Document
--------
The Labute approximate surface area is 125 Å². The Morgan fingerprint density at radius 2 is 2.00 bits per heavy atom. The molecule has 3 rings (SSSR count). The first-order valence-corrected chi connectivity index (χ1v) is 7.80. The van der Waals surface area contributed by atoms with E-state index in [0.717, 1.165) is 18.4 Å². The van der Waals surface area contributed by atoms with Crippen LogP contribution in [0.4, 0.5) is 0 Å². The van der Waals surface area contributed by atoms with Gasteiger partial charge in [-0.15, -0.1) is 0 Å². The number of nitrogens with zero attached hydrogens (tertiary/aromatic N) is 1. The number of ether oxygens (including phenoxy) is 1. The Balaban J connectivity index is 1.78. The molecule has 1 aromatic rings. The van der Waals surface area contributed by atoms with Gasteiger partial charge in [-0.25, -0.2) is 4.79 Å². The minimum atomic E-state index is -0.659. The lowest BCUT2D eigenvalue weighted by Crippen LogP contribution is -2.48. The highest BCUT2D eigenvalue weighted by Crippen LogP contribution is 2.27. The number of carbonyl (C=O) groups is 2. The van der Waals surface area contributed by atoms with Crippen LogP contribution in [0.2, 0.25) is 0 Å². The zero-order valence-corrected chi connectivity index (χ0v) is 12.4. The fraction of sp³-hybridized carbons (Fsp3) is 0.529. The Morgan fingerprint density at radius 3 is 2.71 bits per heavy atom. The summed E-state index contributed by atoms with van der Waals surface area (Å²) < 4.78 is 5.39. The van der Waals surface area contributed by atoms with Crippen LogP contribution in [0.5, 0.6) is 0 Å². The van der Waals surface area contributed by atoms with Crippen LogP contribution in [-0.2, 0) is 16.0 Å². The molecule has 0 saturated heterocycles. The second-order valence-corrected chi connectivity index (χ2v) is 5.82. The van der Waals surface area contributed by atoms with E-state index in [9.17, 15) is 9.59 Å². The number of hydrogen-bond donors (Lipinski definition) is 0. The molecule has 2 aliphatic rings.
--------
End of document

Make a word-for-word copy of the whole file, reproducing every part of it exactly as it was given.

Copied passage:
The Labute approximate surface area is 125 Å². The Morgan fingerprint density at radius 2 is 2.00 bits per heavy atom. The molecule has 3 rings (SSSR count). The first-order valence-corrected chi connectivity index (χ1v) is 7.80. The van der Waals surface area contributed by atoms with E-state index in [0.717, 1.165) is 18.4 Å². The van der Waals surface area contributed by atoms with Crippen LogP contribution in [0.4, 0.5) is 0 Å². The van der Waals surface area contributed by atoms with Gasteiger partial charge in [-0.15, -0.1) is 0 Å². The number of nitrogens with zero attached hydrogens (tertiary/aromatic N) is 1. The number of ether oxygens (including phenoxy) is 1. The Balaban J connectivity index is 1.78. The molecule has 1 aromatic rings. The van der Waals surface area contributed by atoms with Gasteiger partial charge in [-0.25, -0.2) is 4.79 Å². The minimum atomic E-state index is -0.659. The lowest BCUT2D eigenvalue weighted by Crippen LogP contribution is -2.48. The highest BCUT2D eigenvalue weighted by Crippen LogP contribution is 2.27. The number of carbonyl (C=O) groups is 2. The van der Waals surface area contributed by atoms with Crippen LogP contribution in [0.2, 0.25) is 0 Å². The zero-order valence-corrected chi connectivity index (χ0v) is 12.4. The fraction of sp³-hybridized carbons (Fsp3) is 0.529. The Morgan fingerprint density at radius 3 is 2.71 bits per heavy atom. The summed E-state index contributed by atoms with van der Waals surface area (Å²) < 4.78 is 5.39. The van der Waals surface area contributed by atoms with Crippen LogP contribution in [0.5, 0.6) is 0 Å². The van der Waals surface area contributed by atoms with Crippen LogP contribution in [-0.2, 0) is 16.0 Å². The molecule has 0 saturated heterocycles. The second-order valence-corrected chi connectivity index (χ2v) is 5.82. The van der Waals surface area contributed by atoms with E-state index in [9.17, 15) is 9.59 Å². The number of hydrogen-bond donors (Lipinski definition) is 0. The molecule has 2 aliphatic rings.